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One of the most common arguments used by advocates of buy and hold investing is the impact of missing the best days in the market. Its supporters claim that:
If you had missed the best 1% of all days for the S&P 500 Index between September 1928 and December 2010, your annualized returns excluding dividends would have decreased from 4.86% to -7.08 – a negative impact of 11.94%. On the other hand, missing the worst 1% would have boosted your returns from 4.86% to 19.09% – a positive impact of 14.23%.
S&P 500 Index: Missing Best & Worst Days, Price Only (September 1928 - December 2010)
Clearly, the damage caused by the worst days is greater than the upside generated by the best days. However, if extreme ups and downs occur in a random fashion and cannot be forecasted, then you are forced to choose between:
You Can’t Predict the Markets, BUT......
Attempts to predict market tops and bottoms have historically proven futile. Since 2000, the annual forecasts of chief market strategists for the S&P 500 Index have been less accurate than someone forecasting a 9% return at the beginning of each year (the long-term average return).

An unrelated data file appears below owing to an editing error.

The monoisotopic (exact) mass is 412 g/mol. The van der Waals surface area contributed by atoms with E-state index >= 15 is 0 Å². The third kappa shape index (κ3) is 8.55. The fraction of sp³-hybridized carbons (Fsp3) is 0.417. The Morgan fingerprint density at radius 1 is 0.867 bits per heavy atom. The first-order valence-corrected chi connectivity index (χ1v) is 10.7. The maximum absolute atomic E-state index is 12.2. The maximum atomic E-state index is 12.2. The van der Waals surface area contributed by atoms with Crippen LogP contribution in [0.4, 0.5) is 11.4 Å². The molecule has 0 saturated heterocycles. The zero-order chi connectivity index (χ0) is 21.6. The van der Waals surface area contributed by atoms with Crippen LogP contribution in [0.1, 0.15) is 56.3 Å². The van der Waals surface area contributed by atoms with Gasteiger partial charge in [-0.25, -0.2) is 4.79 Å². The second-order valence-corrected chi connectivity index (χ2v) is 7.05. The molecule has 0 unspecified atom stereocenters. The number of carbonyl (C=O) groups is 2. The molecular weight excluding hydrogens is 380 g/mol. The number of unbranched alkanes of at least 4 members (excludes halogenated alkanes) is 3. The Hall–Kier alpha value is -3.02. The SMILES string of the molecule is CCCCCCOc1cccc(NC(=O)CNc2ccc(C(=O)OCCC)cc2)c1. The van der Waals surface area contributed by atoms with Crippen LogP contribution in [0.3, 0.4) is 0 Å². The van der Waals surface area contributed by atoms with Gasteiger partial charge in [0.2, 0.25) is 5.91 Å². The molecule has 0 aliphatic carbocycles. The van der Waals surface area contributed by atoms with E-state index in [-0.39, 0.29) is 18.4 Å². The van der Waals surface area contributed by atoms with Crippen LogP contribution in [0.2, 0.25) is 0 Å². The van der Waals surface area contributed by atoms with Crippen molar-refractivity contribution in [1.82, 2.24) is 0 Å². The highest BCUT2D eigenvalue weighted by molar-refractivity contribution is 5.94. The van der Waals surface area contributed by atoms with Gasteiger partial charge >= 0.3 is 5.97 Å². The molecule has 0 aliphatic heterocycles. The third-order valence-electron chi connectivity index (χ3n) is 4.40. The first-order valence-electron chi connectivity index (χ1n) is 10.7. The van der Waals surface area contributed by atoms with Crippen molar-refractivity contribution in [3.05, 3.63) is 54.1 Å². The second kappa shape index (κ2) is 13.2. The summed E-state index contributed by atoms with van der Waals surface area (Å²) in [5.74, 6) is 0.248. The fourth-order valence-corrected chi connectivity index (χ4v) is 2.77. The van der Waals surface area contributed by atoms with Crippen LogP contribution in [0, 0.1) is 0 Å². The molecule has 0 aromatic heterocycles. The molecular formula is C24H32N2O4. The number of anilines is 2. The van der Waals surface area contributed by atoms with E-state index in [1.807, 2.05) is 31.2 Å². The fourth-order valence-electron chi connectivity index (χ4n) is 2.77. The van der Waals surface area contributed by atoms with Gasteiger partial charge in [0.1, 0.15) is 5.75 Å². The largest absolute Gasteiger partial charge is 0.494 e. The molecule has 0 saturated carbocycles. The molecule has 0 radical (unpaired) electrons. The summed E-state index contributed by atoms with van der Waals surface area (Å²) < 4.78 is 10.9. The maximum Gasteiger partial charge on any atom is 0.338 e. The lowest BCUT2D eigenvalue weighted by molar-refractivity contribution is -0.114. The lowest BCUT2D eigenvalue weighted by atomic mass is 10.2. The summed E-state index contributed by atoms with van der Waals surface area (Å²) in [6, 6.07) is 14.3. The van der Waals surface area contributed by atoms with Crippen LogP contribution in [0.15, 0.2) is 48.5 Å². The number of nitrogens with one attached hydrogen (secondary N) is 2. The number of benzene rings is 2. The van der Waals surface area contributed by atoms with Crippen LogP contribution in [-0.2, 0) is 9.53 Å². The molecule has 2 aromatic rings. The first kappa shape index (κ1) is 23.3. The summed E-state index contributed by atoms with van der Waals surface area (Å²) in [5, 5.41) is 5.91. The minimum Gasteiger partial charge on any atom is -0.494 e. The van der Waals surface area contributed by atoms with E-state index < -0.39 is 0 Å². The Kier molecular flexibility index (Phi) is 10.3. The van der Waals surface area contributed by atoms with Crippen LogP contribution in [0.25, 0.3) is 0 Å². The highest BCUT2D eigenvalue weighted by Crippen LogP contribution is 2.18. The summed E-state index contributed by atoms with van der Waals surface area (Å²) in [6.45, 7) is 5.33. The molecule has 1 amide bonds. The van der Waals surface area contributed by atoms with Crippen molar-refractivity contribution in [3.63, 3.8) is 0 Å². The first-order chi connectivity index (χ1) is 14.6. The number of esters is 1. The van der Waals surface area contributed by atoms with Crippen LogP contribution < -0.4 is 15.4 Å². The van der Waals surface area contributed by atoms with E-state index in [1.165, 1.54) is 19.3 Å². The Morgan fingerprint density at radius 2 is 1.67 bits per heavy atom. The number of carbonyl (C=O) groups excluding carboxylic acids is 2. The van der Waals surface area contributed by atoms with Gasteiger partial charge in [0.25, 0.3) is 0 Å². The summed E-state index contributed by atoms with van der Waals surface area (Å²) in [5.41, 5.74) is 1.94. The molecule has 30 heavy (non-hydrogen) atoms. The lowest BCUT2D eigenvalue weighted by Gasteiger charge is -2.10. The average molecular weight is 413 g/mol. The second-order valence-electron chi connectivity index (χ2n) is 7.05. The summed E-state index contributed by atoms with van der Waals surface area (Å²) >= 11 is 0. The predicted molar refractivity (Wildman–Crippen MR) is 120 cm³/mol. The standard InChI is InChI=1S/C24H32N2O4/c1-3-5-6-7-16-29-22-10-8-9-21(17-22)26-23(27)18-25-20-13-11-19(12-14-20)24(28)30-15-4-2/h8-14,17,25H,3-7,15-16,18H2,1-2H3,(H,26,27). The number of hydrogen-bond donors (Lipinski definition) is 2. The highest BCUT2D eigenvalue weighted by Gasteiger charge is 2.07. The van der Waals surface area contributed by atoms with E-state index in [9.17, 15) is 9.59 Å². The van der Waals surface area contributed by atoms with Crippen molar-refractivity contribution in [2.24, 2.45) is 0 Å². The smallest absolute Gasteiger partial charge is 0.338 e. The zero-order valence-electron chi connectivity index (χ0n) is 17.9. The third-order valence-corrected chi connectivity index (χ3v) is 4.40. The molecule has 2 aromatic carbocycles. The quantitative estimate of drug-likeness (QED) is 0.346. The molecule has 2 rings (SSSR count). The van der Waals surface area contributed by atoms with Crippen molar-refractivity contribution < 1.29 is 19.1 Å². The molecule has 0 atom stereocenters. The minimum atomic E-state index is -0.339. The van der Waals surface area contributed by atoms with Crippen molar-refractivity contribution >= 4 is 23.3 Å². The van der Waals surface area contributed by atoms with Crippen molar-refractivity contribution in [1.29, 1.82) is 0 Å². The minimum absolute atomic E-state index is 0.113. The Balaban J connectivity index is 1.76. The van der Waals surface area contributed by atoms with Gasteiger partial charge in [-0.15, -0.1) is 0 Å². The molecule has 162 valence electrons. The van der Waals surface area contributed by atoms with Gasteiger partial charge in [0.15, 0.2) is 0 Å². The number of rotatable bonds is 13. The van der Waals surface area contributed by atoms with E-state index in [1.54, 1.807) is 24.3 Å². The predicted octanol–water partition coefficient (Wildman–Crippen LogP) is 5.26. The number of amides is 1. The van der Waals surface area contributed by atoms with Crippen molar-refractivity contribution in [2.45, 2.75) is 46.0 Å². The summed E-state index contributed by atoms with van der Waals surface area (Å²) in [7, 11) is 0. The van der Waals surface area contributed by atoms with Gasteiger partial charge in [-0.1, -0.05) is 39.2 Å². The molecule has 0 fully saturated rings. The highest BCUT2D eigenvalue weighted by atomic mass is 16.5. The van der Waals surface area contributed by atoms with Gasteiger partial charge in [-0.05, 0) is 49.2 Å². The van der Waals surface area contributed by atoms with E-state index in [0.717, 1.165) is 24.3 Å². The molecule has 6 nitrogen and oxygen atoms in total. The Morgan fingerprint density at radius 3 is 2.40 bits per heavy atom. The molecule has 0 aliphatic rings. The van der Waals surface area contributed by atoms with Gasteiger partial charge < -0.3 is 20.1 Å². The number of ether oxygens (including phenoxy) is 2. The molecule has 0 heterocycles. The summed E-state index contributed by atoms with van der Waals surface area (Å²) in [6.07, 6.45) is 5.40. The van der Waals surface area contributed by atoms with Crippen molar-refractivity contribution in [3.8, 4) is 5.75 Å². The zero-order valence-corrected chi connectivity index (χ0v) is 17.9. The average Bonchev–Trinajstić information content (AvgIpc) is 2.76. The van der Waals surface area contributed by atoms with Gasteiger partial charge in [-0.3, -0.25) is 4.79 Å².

Just because you can’t spot turning points in markets, this doesn’t mean that you need to endure crushing losses during bear markets to get substantial upside participation in rising markets.
The majority of large up and down days occur after markets have already started declining. In other words, extreme days do not occur at random, but rather tend to happen during objectively identifiable market environments.
A simple test of whether the S&P 500 Index is above or below its average level over the past 200 days has been a powerful predictor of both large up and down days. As the following table illustrates, less than 31% of the worst days and less than 22% of the best days have occurred when the S&P 500 Index was above its 200-day moving average. Conversely, over 69% of the worst days and over 78% of the best days have occurred when the index was below its 200 day moving average.
S&P 500 Index: Best & Worst Days by Market Environment (September 1928-December 2010)
Putting It All Together
Managers who alter their exposure to stocks based on changing market environments can avoid the majority of extreme up and down days. Since large losses have a far greater impact on compounded returns than large gains, avoiding both extremes can have a significantly positive effect on long-term performance. As the table below indicates, not only can missing extreme days result in significantly higher returns than a static, buy and hold portfolio, but can also result in substantially less volatility.
S&P 500 Index: Returns by Market Environment, Price Only (September 1928- December, 2010)